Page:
Michael Ignatieff

Human rights are seen as an exercise in the cunning of Western reason: no longer able to dominate the world through direct imperial rule, the West now masks its own will to power in the impartial, universalizing language of human rights and seeks to impose its own narrow agenda on a plethora of world cultures that do not actually share the West’s conception of individuality, selfhood, agency, or freedom.
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The members of the drafting committee saw their task not as a simple ratification of Western convictions but as an attempt to delimit a range of moral universals from within their very different religious, political, ethnic, and philosophical backgrounds. This fact helps to explain why the document makes no reference to God in its preamble.

The Attack on Human Rights (PDF file)

2 thoughts on “Michael Ignatieff

  1. shinichi Post author

    The Attack on Human Rights

    by Michael Ignatieff

    http://www.columbia.edu/itc/sipa/S6800/courseworks/Ignatieff_Human_Rights.pdf

    Since 1945, human rights language has become a source of power and authority. Inevitably, power invites challenge. Human rights doctrine is now so powerful, but also so unthinkingly imperialist in its claim to universality, that it has exposed itself to serious intellectual attack. These challenges have raised important questions about whether human rights norms deserve the authority they have acquired: whether their claims to universality are justified, or whether they are just another cunning exercise in Western moral imperialism.

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  2. shinichi Post author

    Moreover, it is precisely this individualism that renders human rights attractive to non-Western peoples and explains why the fight for those rights has become a global movement. The language of human rights is the only universally available moral vernacular that validates the claims of women and children against the oppression they experience in patriarchal and tribal societies; it is the only vernacular that enables dependent persons to perceive themselves as moral agents and to act against practices — arranged marriages, purdah, civic disenfranchisement, genital mutilation, domestic slavery, and so on — that are ratified by the weight and authority of their cultures. These agents seek out human rights protection precisely because it legitimizes their protests against oppression.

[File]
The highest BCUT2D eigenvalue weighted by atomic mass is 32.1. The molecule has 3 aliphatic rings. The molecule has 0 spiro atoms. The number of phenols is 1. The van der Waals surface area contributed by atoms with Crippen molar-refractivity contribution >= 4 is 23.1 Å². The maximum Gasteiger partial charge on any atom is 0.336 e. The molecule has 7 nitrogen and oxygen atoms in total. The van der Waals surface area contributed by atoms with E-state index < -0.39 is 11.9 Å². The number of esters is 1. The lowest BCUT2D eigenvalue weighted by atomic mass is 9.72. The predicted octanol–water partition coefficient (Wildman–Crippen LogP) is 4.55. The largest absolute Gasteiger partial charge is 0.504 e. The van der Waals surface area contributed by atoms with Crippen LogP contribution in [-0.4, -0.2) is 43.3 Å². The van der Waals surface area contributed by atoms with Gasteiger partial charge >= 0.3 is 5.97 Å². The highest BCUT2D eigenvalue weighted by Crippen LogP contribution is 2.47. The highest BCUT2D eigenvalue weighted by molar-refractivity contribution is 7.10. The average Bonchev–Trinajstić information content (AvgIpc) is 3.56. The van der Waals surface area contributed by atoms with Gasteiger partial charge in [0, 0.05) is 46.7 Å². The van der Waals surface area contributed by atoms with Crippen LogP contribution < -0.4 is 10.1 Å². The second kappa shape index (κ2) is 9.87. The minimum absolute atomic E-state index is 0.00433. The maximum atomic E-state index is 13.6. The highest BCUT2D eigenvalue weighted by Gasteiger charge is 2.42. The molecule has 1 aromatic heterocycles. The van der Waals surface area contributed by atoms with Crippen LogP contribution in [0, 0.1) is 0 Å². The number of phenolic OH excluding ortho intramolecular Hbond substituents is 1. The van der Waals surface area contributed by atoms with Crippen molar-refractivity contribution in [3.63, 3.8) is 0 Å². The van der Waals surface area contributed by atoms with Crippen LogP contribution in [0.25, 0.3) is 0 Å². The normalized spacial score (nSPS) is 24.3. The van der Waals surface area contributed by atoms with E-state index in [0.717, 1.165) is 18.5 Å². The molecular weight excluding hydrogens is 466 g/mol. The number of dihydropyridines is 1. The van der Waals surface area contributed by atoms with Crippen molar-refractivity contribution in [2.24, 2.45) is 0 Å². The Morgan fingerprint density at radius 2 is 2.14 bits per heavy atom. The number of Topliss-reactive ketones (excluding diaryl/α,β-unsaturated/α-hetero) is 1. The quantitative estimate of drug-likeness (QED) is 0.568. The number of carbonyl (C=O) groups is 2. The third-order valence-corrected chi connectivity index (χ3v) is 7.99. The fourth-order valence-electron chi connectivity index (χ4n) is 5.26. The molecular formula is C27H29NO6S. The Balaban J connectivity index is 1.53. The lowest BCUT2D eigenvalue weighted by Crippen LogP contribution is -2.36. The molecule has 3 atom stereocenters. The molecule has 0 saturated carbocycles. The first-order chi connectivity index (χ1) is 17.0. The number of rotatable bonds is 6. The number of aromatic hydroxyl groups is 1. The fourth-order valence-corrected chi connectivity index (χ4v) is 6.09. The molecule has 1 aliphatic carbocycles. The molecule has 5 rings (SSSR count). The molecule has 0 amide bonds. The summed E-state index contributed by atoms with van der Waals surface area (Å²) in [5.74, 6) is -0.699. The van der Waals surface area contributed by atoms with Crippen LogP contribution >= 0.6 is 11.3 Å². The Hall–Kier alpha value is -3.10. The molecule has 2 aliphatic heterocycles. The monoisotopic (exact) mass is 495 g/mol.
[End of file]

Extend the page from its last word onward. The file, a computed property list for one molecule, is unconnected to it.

If this is so, then it is necessary to rethink what it means when one says that rights are universal. Rights doctrines arouse powerful opposition because they challenge powerful religions, family structures, authoritarian states, and tribes. It would be a hopeless task to attempt to persuade these holders of power of the universal validity of rights doctrines, since if these doctrines prevailed, their exercise of authority would necessarily be abridged and constrained. Thus universality cannot imply universal assent, since in a world of unequal power, the only propositions that the powerful and powerless would agree on would be entirely toothless and anodyne. Rights are universal because they define the universal interests of the powerless — namely, that power be exercised over them in ways that respect their autonomy as agents. In this sense, human rights represent a revolutionary creed, since they make a radical demand of all human groups that they serve the interests of the individuals who compose them. This, then, implies that human groups should be, insofar as possible, consensual, or at least that they should respect an individual’s right to exit when the constraints of the group become unbearable.

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